Another bit that has been doing the rounds in my head that is more a question, a thought experiment, rather than a conclusion.
Sometime ago, I wondered if ‘free will’ existed at all and the answer veered more towards to ‘No’ rather than the ‘Yes’. But, what about the choices that we make? I decided to do computer engineering rather than mechanical, or I decided to buy this stock, versus that, or I decided to play cricket versus football etc. These were some of the most intellectual examples of the presence of choice (and hence free will) that were offered to me. But the lack of apparent sophistication of this justification cannot hide its inherent elegance, its simplicity, in convincing us that ‘we’ are in control.
My own logic for arguing otherwise (i.e. choice being an illusion) is even more simpler and thus (in my view, anyway) elegant in its own right: Our decisions/ choice/ will is based on our past experiences, since our past experiences aren’t in our control, the choice we make based off them can hardly be called ‘free’. Yes we are ‘free’ to choose to study computer engineering, but if you were born in the 1960-70s in India, chances are you were so exposed to the wealth and power of the young computer wizards everywhere (not the mention a fast track to the coveted green card), that when the time came to chose, if you had the necessary qualification, the choice was basically already made.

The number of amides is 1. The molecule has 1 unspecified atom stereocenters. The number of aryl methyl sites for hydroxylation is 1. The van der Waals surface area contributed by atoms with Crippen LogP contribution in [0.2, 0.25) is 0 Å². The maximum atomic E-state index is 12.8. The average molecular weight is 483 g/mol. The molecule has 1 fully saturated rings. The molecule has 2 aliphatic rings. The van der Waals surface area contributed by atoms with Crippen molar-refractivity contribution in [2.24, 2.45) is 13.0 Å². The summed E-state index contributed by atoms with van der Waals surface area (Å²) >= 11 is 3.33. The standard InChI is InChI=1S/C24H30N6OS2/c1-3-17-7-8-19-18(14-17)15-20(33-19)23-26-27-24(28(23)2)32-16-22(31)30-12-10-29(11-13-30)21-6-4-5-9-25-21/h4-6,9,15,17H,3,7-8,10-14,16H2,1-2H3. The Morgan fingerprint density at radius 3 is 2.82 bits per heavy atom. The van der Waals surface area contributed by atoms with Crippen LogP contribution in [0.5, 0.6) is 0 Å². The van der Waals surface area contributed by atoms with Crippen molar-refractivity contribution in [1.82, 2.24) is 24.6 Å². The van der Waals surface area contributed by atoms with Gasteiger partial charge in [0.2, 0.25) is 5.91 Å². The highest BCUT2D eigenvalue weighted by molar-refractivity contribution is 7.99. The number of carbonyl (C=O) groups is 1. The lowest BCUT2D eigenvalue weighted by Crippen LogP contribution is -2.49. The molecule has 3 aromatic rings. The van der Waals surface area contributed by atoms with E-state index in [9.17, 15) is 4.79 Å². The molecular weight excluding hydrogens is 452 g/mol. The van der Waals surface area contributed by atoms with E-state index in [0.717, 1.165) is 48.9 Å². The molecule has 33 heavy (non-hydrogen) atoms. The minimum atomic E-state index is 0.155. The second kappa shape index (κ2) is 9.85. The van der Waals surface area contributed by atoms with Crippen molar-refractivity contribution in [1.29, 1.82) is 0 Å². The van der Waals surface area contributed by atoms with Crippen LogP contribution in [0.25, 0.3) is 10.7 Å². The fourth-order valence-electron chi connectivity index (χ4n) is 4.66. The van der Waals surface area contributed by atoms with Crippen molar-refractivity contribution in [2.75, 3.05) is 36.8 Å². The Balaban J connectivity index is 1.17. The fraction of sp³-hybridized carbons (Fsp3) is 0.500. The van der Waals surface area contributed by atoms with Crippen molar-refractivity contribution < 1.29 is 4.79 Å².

In my reading of some of Swami Vivekananda’s works (this is one person I greatly admire and hope to share more about some day), I came across his observations that were in the ball park of: In this universe of time, space and causality free will doesn’t exist. He went on to elaborate on this, but currently locked out of my house and access to my books (and not possessing a photographic memory) I will refrain on commenting further on Swami Vivekananda’s thoughts on this issue. But the gist as I remember is this, every action in this universe bound by space and time is the result of a previous action usually in the past and the cause for further action sometime in the future. As such, there is very little chance of any act in itself to be independent, hence free.